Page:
And the overall effects - where it's just the same 30 fictions or so leaping up to the front page, dropping off, and then coming back on, well....I don't know that this is really much of a solution. It might be better than no decay rate at all, but I still think it's insufficient. Remember that the front page isn't *everything.* My prior, and I think it's a reasonable one, is that the current system - and really any popularity system as currently implemented - doesn't really reflect the quality of writing on the site. I think there are *tons* of stories that people would be interested in reading, but which have problems cracking through the visibility-popularity feedback loop that keeps some fictions currently stuck at the top for a long time.

 What I think you should aim for is a system that's dynamic enough so that completely new fictions regularly rise to the top; not merely a cycle of the same 30 or so fictions dropping off and coming back on. Perhaps this could be done with a combination of decay rate, and a tracking measure of *how many clicks a fiction has received from being on the front page*. That way, if a fiction is on the front page for a while, and then decays off, it becomes more difficult for it to get back on there.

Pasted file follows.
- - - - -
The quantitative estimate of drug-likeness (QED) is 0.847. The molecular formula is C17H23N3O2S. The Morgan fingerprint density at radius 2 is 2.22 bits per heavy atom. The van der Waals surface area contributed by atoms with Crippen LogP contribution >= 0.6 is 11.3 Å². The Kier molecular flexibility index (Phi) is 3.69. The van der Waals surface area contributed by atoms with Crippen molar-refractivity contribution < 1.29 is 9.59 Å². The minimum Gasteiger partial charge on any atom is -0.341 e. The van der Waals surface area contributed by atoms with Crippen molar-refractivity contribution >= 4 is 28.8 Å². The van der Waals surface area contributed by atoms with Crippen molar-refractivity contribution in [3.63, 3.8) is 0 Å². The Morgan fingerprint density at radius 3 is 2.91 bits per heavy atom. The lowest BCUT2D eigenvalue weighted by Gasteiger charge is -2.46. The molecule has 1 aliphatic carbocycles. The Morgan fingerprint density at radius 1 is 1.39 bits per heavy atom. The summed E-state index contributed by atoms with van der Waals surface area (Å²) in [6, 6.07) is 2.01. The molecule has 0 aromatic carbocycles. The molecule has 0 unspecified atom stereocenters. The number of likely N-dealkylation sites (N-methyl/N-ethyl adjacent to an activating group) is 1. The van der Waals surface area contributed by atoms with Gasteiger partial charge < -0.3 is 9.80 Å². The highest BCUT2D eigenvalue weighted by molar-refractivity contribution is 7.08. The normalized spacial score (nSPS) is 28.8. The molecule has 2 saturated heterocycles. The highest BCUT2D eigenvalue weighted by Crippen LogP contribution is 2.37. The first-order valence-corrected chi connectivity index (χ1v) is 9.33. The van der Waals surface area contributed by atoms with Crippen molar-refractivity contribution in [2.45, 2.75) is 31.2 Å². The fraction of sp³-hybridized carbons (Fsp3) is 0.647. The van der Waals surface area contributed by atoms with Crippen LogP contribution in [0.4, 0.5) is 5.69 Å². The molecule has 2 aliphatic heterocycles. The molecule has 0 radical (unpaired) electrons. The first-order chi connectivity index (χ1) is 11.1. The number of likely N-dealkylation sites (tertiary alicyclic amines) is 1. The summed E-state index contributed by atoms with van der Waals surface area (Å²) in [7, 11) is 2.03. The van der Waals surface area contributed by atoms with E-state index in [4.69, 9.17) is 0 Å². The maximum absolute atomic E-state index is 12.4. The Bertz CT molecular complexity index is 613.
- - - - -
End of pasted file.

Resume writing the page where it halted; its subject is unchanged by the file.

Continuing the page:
I think there could also be a Hall of Fame list, as another user suggested - but not for KU stubs, but rather for fictions that have managed to remain on the front page for 3 months or a month or whatever. 

Re: Changes to [Popular This Week]

#35

CloverCloverClover Wrote: And the overall effects - where it's just the same 30 fictions or so leaping up to the front page, dropping off, and then coming back on, well....I don't know that this is really much of a solution. It might be better than no decay rate at all, but I still think it's insufficient. Remember that the front page isn't *everything.*
I think we're considering things from a different perspective.

Practicality standpoint– A simple solution is more likely to be actually implemented. 

Dev Intent standpoint– The intention of the frontpage is to bring website readers to guaranteed you'll-have-a-good-time reads. So blockbuster novels do have a place on the frontpage. What is currently the issue is the complete monopolization of frontpage space by a handful of novels that I can literally name off the top of my head because I've seen them so often.